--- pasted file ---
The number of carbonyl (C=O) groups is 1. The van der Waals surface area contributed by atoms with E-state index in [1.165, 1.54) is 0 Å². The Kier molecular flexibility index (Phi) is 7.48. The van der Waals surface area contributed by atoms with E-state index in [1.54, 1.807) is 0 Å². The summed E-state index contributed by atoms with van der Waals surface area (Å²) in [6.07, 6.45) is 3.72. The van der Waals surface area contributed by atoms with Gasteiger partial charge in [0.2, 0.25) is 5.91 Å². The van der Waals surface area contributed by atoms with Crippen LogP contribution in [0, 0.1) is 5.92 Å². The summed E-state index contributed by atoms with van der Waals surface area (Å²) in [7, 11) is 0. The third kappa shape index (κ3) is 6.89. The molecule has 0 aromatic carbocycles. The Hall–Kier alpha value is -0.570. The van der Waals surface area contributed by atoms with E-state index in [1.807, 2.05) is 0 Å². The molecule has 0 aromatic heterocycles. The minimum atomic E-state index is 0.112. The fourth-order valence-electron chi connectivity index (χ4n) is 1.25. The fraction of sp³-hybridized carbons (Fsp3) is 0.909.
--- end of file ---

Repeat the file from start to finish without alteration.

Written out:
The number of carbonyl (C=O) groups is 1. The van der Waals surface area contributed by atoms with E-state index in [1.165, 1.54) is 0 Å². The Kier molecular flexibility index (Phi) is 7.48. The van der Waals surface area contributed by atoms with E-state index in [1.54, 1.807) is 0 Å². The summed E-state index contributed by atoms with van der Waals surface area (Å²) in [6.07, 6.45) is 3.72. The van der Waals surface area contributed by atoms with Gasteiger partial charge in [0.2, 0.25) is 5.91 Å². The van der Waals surface area contributed by atoms with Crippen LogP contribution in [0, 0.1) is 5.92 Å². The summed E-state index contributed by atoms with van der Waals surface area (Å²) in [7, 11) is 0. The third kappa shape index (κ3) is 6.89. The molecule has 0 aromatic carbocycles. The Hall–Kier alpha value is -0.570. The van der Waals surface area contributed by atoms with E-state index in [1.807, 2.05) is 0 Å². The molecule has 0 aromatic heterocycles. The minimum atomic E-state index is 0.112. The fourth-order valence-electron chi connectivity index (χ4n) is 1.25. The fraction of sp³-hybridized carbons (Fsp3) is 0.909.